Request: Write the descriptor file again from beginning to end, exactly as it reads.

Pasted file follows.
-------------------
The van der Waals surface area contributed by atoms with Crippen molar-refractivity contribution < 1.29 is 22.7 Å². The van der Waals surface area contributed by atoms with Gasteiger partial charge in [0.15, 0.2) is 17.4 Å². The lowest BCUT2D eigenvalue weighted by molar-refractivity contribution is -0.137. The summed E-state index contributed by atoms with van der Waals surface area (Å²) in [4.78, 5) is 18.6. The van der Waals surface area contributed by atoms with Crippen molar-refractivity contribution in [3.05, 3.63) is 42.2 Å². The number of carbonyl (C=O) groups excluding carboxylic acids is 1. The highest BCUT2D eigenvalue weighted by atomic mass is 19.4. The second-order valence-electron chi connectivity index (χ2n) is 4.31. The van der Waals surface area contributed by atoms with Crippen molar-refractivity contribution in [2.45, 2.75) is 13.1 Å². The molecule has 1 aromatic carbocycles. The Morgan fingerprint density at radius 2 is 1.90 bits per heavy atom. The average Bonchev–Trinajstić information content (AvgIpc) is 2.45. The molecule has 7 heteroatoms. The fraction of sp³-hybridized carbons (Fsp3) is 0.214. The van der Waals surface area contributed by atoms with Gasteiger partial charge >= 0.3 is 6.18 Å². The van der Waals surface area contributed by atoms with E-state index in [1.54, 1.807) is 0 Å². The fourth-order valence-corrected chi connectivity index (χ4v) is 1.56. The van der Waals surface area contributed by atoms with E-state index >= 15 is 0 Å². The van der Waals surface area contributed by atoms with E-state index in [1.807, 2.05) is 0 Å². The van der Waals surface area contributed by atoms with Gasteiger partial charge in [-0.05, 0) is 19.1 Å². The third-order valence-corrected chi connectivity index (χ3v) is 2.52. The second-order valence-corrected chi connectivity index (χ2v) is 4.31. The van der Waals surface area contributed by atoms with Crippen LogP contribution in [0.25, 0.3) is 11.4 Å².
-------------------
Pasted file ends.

The van der Waals surface area contributed by atoms with Crippen molar-refractivity contribution < 1.29 is 22.7 Å². The van der Waals surface area contributed by atoms with Gasteiger partial charge in [0.15, 0.2) is 17.4 Å². The lowest BCUT2D eigenvalue weighted by molar-refractivity contribution is -0.137. The summed E-state index contributed by atoms with van der Waals surface area (Å²) in [4.78, 5) is 18.6. The van der Waals surface area contributed by atoms with Crippen molar-refractivity contribution in [3.05, 3.63) is 42.2 Å². The number of carbonyl (C=O) groups excluding carboxylic acids is 1. The highest BCUT2D eigenvalue weighted by atomic mass is 19.4. The second-order valence-electron chi connectivity index (χ2n) is 4.31. The van der Waals surface area contributed by atoms with Crippen molar-refractivity contribution in [2.45, 2.75) is 13.1 Å². The molecule has 1 aromatic carbocycles. The Morgan fingerprint density at radius 2 is 1.90 bits per heavy atom. The average Bonchev–Trinajstić information content (AvgIpc) is 2.45. The molecule has 7 heteroatoms. The fraction of sp³-hybridized carbons (Fsp3) is 0.214. The van der Waals surface area contributed by atoms with Gasteiger partial charge >= 0.3 is 6.18 Å². The van der Waals surface area contributed by atoms with E-state index in [1.54, 1.807) is 0 Å². The fourth-order valence-corrected chi connectivity index (χ4v) is 1.56. The van der Waals surface area contributed by atoms with E-state index >= 15 is 0 Å². The van der Waals surface area contributed by atoms with E-state index in [1.807, 2.05) is 0 Å². The van der Waals surface area contributed by atoms with Gasteiger partial charge in [-0.05, 0) is 19.1 Å². The third-order valence-corrected chi connectivity index (χ3v) is 2.52. The second-order valence-corrected chi connectivity index (χ2v) is 4.31. The van der Waals surface area contributed by atoms with Crippen LogP contribution in [0.25, 0.3) is 11.4 Å².